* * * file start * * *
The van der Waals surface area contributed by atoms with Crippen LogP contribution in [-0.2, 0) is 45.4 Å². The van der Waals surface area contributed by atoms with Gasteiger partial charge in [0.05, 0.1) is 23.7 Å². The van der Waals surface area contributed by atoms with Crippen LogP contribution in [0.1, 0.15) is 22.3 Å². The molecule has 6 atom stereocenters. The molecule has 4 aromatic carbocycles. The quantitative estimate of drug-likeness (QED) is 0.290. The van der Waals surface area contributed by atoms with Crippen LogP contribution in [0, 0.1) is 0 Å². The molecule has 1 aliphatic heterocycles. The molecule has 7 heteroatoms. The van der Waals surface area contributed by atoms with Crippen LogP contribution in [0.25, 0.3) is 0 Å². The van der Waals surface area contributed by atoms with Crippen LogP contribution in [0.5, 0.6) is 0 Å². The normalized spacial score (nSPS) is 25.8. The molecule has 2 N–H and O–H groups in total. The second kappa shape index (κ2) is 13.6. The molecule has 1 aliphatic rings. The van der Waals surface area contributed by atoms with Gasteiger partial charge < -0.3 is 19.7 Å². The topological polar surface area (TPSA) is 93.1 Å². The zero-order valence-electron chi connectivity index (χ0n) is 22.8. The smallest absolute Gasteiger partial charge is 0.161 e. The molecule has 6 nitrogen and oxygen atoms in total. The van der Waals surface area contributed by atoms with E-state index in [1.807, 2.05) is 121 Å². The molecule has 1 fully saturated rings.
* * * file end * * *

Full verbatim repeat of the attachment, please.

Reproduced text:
The van der Waals surface area contributed by atoms with Crippen LogP contribution in [-0.2, 0) is 45.4 Å². The van der Waals surface area contributed by atoms with Gasteiger partial charge in [0.05, 0.1) is 23.7 Å². The van der Waals surface area contributed by atoms with Crippen LogP contribution in [0.1, 0.15) is 22.3 Å². The molecule has 6 atom stereocenters. The molecule has 4 aromatic carbocycles. The quantitative estimate of drug-likeness (QED) is 0.290. The van der Waals surface area contributed by atoms with Crippen LogP contribution in [0, 0.1) is 0 Å². The molecule has 1 aliphatic heterocycles. The molecule has 7 heteroatoms. The van der Waals surface area contributed by atoms with Crippen LogP contribution in [0.25, 0.3) is 0 Å². The van der Waals surface area contributed by atoms with Crippen LogP contribution in [0.5, 0.6) is 0 Å². The normalized spacial score (nSPS) is 25.8. The molecule has 2 N–H and O–H groups in total. The second kappa shape index (κ2) is 13.6. The molecule has 1 aliphatic rings. The van der Waals surface area contributed by atoms with Gasteiger partial charge < -0.3 is 19.7 Å². The topological polar surface area (TPSA) is 93.1 Å². The zero-order valence-electron chi connectivity index (χ0n) is 22.8. The smallest absolute Gasteiger partial charge is 0.161 e. The molecule has 6 nitrogen and oxygen atoms in total. The van der Waals surface area contributed by atoms with E-state index in [1.807, 2.05) is 121 Å². The molecule has 1 fully saturated rings.